1100 13th Street, NW, Suite 750Washington, DC 20005202.887.6400Toll-free: 800.544.0155
All Contents © 2017The Kiplinger Washington Editors
See All Authors »
Partner and Wealth Advisor,
Lisa Brown is a partner and wealth adviser at Brightworth, an Atlanta wealth management firm with $3 billion in assets under management, serving over 1,200 families in 48 states. She works with high net worth families in the areas of investment management, executive compensation, retirement transition and estate planning.
Brown is a Certified Financial Planner™ practitioner and an Accredited Estate Planner. She graduated summa cum laude from LeMoyne College and holds a Master's degree in Business Administration from Georgia State University.
Long-term care insurance, an annuity, tapping the equity in your home, and transferring some of your assets into cash and bonds can all help.
See More From: Building Wealth
Big financial decisions should never be set in stone. You need to rethink these three plans you made years ago because you could be in a very different place now.
Executives navigating layoffs and buyouts have some critical decisions to make. Here's what they need to consider.
If you don’t want money you’ve worked hard for to pass down to your son’s or daughter’s ex, then consider a trust.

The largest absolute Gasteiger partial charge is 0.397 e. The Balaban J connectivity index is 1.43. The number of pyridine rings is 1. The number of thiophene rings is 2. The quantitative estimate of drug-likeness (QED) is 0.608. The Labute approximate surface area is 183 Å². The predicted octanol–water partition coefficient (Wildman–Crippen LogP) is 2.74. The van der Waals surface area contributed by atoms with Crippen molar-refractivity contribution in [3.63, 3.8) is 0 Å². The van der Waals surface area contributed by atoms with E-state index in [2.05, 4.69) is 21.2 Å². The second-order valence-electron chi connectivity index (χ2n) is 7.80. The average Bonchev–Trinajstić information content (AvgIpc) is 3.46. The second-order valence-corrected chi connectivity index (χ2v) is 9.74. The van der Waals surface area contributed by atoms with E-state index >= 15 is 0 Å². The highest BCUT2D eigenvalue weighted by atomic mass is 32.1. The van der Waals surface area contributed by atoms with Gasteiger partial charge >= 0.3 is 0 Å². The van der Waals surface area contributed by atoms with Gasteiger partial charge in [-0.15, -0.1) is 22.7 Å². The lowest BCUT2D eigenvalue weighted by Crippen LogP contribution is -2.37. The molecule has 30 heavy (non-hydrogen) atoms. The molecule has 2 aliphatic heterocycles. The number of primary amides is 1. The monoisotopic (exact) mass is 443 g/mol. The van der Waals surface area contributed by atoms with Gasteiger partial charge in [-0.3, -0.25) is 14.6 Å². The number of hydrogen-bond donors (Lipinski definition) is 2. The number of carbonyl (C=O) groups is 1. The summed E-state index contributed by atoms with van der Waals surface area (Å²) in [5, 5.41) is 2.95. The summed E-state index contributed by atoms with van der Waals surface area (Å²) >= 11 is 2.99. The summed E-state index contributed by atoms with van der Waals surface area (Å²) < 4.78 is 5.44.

Before you make big moves with your savings, investing or inheritance plans, take a breath and weigh the likely consequences.
Regular financial check-ups with your partner can help ensure you have a happy relationship all year round.
Making smart money moves when you're just starting out helps ensure you'll have a bright financial future.
Whether you're relocating for work or another reason, take these financial and tax strategies into account before packing up.
All workers can use these five tips for corporate executives to make the most of their compensation packages.
These complicated financial products often come with high fees and little liquidity, but here are three reasons I'd recommend them.
You can use after-tax 401(k) contributions to save significantly more for your retirement and reap the tax advantages of a Roth.
It might be a dream for many retirees, but the financial realities of owning a second home can make it a bad investment.